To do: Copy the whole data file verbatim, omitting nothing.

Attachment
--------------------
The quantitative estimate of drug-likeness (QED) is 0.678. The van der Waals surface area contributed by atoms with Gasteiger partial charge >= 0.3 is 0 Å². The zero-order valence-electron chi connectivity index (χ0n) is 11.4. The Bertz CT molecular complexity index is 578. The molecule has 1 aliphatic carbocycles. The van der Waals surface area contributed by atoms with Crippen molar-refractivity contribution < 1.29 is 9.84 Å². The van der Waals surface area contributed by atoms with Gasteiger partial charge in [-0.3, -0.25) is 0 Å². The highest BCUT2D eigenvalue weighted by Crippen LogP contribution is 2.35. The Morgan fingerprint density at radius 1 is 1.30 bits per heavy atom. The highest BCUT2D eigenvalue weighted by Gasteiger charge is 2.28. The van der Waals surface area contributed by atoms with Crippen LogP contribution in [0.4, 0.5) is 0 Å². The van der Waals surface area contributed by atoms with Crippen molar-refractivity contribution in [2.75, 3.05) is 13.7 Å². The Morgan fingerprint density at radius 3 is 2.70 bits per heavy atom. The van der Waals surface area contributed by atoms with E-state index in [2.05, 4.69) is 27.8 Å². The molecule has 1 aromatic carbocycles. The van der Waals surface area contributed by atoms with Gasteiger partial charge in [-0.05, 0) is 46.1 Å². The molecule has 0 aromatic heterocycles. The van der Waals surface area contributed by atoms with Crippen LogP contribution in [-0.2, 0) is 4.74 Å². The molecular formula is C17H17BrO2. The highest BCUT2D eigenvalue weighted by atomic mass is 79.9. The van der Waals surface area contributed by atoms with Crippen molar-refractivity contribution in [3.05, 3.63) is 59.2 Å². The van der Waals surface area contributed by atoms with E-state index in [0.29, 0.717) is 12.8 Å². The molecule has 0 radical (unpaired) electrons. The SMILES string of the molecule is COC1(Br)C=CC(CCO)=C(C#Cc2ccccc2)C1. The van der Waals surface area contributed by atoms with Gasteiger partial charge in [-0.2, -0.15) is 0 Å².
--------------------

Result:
The quantitative estimate of drug-likeness (QED) is 0.678. The van der Waals surface area contributed by atoms with Gasteiger partial charge >= 0.3 is 0 Å². The zero-order valence-electron chi connectivity index (χ0n) is 11.4. The Bertz CT molecular complexity index is 578. The molecule has 1 aliphatic carbocycles. The van der Waals surface area contributed by atoms with Crippen molar-refractivity contribution < 1.29 is 9.84 Å². The van der Waals surface area contributed by atoms with Gasteiger partial charge in [-0.3, -0.25) is 0 Å². The highest BCUT2D eigenvalue weighted by Crippen LogP contribution is 2.35. The Morgan fingerprint density at radius 1 is 1.30 bits per heavy atom. The highest BCUT2D eigenvalue weighted by Gasteiger charge is 2.28. The van der Waals surface area contributed by atoms with Crippen LogP contribution in [0.4, 0.5) is 0 Å². The van der Waals surface area contributed by atoms with Crippen molar-refractivity contribution in [2.75, 3.05) is 13.7 Å². The Morgan fingerprint density at radius 3 is 2.70 bits per heavy atom. The van der Waals surface area contributed by atoms with E-state index in [2.05, 4.69) is 27.8 Å². The molecule has 1 aromatic carbocycles. The van der Waals surface area contributed by atoms with Gasteiger partial charge in [-0.05, 0) is 46.1 Å². The molecule has 0 aromatic heterocycles. The van der Waals surface area contributed by atoms with Crippen LogP contribution in [-0.2, 0) is 4.74 Å². The molecular formula is C17H17BrO2. The highest BCUT2D eigenvalue weighted by atomic mass is 79.9. The van der Waals surface area contributed by atoms with Crippen molar-refractivity contribution in [3.05, 3.63) is 59.2 Å². The van der Waals surface area contributed by atoms with E-state index in [0.29, 0.717) is 12.8 Å². The molecule has 0 radical (unpaired) electrons. The SMILES string of the molecule is COC1(Br)C=CC(CCO)=C(C#Cc2ccccc2)C1. The van der Waals surface area contributed by atoms with Gasteiger partial charge in [-0.2, -0.15) is 0 Å².